Books on Indigenous history, the Battle of Vimy Ridge and Arctic sovereignty are among dozens of Canadian history titles to be honoured by national and regional prizes this spring.
Arthur J. Ray’s Aboriginal Rights Claims and the Making and Remaking of History has won the Canada Prize in the Humanities and Social Sciences while being named a finalist for the Basil Stuart-Stubbs Prize for Outstanding Scholarly Book on British Columbia. The Canada Prize jury said Ray’s book “illustrates the profound discord between historical evidence based on robust oral traditions and that grounded in the documentary records of European societies.”
Ronald W. Hawker’s Yakuglas’ Legacy: The Art and Times of Charlie James was also a finalist for the Basil Stuart-Stubbs Prize, while three other history titles were finalists for the Canada Prize: Donald Wright’s Donald Creighton: A Life in History; Emilie Cameron’s Far Off Metal River: Inuit Lands, Settler Stories, and the Making of the Contemporary Arctic; and From New Peoples to New Nations: Aspects of Métis History and Identity from the Eighteenth to Twenty-First Centuries, by Gerhard J. Ens and Joseph Sawchuk.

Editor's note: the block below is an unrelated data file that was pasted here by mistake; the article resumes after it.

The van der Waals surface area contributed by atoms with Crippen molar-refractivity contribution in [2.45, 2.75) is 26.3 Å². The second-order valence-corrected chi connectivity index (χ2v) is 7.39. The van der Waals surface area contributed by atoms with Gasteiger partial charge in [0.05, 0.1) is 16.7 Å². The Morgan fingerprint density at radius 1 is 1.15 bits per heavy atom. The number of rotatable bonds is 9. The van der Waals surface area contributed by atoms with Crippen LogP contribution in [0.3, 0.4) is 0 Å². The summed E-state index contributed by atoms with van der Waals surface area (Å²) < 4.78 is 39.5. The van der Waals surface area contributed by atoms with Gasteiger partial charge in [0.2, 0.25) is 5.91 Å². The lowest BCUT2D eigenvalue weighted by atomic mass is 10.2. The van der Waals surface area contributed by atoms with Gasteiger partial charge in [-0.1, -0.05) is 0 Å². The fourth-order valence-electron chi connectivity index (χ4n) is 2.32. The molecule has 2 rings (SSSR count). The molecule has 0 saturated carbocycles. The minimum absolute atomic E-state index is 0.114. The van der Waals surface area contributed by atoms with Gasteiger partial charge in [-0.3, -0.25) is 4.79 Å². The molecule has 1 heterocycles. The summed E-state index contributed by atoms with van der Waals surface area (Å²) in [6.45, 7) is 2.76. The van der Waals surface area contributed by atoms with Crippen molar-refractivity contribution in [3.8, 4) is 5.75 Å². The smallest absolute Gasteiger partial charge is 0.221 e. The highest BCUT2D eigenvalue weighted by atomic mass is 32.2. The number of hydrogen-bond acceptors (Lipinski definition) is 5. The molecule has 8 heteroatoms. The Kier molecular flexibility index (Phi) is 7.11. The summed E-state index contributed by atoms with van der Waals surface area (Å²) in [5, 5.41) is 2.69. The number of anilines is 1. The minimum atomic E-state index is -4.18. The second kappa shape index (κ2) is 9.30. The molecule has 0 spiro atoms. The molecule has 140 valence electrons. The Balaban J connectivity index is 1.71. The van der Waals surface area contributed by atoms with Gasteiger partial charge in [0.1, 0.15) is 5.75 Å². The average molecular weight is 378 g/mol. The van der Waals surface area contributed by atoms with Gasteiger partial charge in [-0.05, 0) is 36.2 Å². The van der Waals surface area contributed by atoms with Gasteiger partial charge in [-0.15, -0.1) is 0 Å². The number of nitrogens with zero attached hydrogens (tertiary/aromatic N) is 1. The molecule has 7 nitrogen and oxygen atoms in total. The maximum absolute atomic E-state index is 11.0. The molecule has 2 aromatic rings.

The 2017 J.W. Dafoe Book Prize for the best book on Canada, Canadians, or Canada’s place in the world has been awarded to Lock, Stock, and Icebergs: A History of Canada’s Arctic Maritime Sovereignty, by Adam Lajeunesse. The jury described the winning book as “thorough, judicious and absorbing.” Lajeunesse won over other Canadian history finalists Robert Wright, for Trudeaumania: The Rise to Power of Pierre Elliott Trudeau; John Boyko, for Cold Fire: Kennedy’s Northern Front; and Asa McKercher, for Camelot and Canada: Canadian-American Relations in the Kennedy Era.